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Summary: A sermon about all of humanity on death row. (Adapted from Jack Hayford’s sermon: The Last Man on Death Row)

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Sermon for Easter Sunday 3/27/2005

Romans 6:15-23

The Last Man on Death Row adapted from Jack Hayford

Introduction:

News story on Sunday, January 12, 2003; CHICAGO, Jan. 11 -- Illinois’s outgoing Republican Gov. George Ryan commuted the death sentences of 167 people to life in prison today after concluding that the capital punishment system was "haunted by the demon of error."

Friends and foes of the death penalty said the step, which empties death row of 156 inmates and 11 others who had been sentenced but were awaiting hearings, was unprecedented. The action will have ramifications for the intensifying national debate on the issue and came a day after Ryan pardoned four death row inmates who he said had been tortured into false murder confessions. Three were released immediately and are already home with their families.

WBTU:

This is not intended to be a debate about capital punishment. What I want you to do is to think about those inmates who were awaiting that day when their sentence would be carried out. In their hearts they know that they were guilty. Soon they were going to receive the punishment for their crimes. However, the governor announced that they were pardoned and they were free to go. What a new lease on life! No longer did they have to face that terrible day. What a joy it must be to have their slate wiped clean (at least according to the law) and now they can go back to their friends and family and live a somewhat normal life.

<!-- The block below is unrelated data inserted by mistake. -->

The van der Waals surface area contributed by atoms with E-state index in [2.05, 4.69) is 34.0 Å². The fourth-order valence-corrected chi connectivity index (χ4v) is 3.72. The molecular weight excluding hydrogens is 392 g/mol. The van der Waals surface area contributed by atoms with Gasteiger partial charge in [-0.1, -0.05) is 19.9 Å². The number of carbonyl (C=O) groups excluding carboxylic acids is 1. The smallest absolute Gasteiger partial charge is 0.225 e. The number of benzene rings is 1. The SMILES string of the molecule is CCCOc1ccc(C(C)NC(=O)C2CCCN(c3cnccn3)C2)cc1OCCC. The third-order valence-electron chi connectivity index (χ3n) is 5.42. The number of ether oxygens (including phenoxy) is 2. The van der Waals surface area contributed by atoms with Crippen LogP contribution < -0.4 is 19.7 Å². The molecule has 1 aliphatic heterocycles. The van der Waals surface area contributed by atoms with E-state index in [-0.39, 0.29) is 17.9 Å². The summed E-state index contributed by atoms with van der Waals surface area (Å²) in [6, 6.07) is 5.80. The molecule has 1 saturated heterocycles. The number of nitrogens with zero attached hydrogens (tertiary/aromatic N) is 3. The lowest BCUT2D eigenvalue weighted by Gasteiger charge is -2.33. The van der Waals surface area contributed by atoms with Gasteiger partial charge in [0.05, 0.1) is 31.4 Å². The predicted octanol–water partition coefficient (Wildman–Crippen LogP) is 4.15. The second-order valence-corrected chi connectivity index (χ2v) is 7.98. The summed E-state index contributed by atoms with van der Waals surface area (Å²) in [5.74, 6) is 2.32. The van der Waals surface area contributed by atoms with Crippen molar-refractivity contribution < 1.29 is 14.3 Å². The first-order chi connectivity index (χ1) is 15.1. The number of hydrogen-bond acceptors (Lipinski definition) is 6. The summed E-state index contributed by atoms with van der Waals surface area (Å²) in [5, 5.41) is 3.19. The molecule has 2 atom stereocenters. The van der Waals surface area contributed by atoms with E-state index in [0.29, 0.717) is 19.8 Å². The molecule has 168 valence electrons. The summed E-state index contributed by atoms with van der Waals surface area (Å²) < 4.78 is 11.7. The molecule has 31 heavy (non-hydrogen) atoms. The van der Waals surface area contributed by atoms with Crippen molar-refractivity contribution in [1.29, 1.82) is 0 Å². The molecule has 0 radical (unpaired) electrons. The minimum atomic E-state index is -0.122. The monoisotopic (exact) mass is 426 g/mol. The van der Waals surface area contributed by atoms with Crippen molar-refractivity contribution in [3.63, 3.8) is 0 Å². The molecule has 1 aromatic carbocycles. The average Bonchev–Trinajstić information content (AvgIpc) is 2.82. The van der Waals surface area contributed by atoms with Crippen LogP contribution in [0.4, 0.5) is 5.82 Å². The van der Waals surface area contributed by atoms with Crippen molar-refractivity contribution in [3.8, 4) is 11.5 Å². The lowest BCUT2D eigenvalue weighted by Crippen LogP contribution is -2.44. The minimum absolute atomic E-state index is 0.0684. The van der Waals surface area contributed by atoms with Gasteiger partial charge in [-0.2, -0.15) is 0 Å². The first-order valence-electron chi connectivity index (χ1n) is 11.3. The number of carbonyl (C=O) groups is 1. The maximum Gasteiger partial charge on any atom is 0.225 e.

Thesis: Let’s talk about the death penalty this morning.

For instances:

I. The Death Penalty overshadows all of Human Life

A. When I talk about the death penalty, I am talking about the death penalty as laid out in the Bible.

B. In Genesis 3 the penalty for eating from the forbidden tree was death. It was physical death and also spiritual death. Physical Death can be defined as separation of the body from the spirit. Spiritual death is separation of a person from God forever.

C. Romans 6:23- For the wages of sin is death.

D. I suppose some people think that God says these things as an idle threat, because people sin all the time and nobody seems to die. Or they think it’s some kind of a vindictive act: “You sin, and I’ll get even with you.” As if God is sneering in heaven.

E. The fact is that the death penalty for sin is not a vengeful act, but an effort to save fallen human beings. Without the death penalty, mankind would be proud and never seek God. Without the death penalty, we would be doomed to live on this sin sick planet forever and mankind would get worse and worse.

F. This is probably why the ages of human beings have decreased since the flood. We see in Genesis 5 that men lived over 900 years. After the flood, men lived at most 120 years. A few who lived longer but most lived 120 years or less. With all of the years to live before the flood, man was described as wicked all of the time; every thought of his heart was wicked all of the time. I don’t think I would want to live in such a world.

G. We are all fallen. Something in every one of us has been impacted by the entry of sin into our nature, and none of us is flawless. Fallen humanity, given enough time, would lose all sense of restraint and most would give into evil. This is increasingly happening in our world but imagine if there was no death penalty. Nothing gets the attention of people like the death penalty. It humbles us and forces us to consider our future.


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